For M&E consultants, specifiers and installers price stability is a key issue. It can take months and years to bring major industrial and commercial projects to fruition. What is specified today, can jump in price tomorrow. Aluminium’s price stability is a major factor in its growth.
Finally, a word on sustainability. Aluminium’s stable, and ultimately lower, cost price is also largely attributable to its abundance as a naturally occurring resource when compared to copper. What’s more, when it comes to actually manufacturing and processing aluminium parts, 60% of the energy used comes from hydro-electric power, offering reduced carbon emissions compared to copper processing. One final point to also bear in mind is that aluminium can be fully recycled with only minimal impact on its quality, and it requires just 5% of initial energy to recycle; both of these factors are considerably favourable over its copper rival.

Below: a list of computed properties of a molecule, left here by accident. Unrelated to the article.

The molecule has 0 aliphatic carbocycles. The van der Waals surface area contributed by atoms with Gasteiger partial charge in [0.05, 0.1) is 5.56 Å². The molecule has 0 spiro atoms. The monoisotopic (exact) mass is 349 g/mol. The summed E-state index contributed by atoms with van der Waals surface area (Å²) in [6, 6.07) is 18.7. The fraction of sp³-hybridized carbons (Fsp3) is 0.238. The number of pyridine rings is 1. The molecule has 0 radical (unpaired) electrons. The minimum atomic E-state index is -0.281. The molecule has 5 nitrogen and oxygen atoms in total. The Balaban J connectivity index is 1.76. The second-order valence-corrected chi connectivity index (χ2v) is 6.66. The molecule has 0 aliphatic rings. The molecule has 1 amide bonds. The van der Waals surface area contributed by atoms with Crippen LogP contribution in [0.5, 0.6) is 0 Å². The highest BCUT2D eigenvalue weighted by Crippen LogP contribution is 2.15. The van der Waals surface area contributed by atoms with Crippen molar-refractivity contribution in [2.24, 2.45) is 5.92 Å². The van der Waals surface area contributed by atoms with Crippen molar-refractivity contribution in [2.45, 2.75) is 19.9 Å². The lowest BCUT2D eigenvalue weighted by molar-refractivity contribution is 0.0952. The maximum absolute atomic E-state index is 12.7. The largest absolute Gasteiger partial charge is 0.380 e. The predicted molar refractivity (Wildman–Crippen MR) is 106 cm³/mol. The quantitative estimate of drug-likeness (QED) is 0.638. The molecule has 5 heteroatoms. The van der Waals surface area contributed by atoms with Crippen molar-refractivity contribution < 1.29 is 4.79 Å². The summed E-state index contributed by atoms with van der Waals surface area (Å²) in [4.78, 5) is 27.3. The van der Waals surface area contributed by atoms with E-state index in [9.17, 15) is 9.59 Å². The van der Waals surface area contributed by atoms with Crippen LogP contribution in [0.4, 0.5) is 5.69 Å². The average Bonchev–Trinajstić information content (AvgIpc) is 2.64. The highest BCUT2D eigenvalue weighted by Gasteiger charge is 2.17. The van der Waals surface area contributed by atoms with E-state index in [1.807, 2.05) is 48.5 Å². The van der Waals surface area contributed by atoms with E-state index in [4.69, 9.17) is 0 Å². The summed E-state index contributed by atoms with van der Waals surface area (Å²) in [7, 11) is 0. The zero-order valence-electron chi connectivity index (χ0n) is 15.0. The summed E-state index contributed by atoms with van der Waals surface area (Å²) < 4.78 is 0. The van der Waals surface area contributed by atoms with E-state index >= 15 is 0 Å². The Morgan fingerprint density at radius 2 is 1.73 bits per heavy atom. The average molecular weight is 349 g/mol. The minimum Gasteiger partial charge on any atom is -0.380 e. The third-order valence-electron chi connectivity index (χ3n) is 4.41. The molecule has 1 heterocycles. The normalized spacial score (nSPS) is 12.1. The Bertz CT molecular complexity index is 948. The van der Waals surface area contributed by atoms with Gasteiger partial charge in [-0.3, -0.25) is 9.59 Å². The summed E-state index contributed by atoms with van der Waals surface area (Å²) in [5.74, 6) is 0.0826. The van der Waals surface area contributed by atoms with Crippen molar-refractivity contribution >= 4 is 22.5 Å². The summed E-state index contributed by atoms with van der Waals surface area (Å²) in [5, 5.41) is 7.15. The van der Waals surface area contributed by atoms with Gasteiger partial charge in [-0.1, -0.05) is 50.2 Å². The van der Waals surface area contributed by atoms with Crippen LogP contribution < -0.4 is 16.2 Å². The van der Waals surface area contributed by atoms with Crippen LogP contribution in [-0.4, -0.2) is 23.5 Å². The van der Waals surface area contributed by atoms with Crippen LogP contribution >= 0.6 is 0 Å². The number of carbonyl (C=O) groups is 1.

As such, aluminium is one of the most sustainable conductor materials available for use. In a world where material provenance is increasingly coming under the microscope throughout the supply chain, opting for an aluminium busbar system can go a long way to enhancing a project’s overall sustainability credentials.
In short, aluminium busbar trunking has enjoyed great success in recent years, for all of the reasons outlined above. There are many consultants and specifiers who still go down the traditional route more often than not, especially when it comes to larger projects, and manufacturers such as Legrand are able to offer BS EN 61439-6 compliant systems which make use of either copper or aluminium.
However, the demand for copper busbar systems is declining and I firmly believe that aluminium is the busbar material of the future, and can offer direct benefits – from lower material cost and quicker install times to enhanced environmental credentials – there are advantages for choosing aluminium for stakeholders throughout the entirety of the supply chain.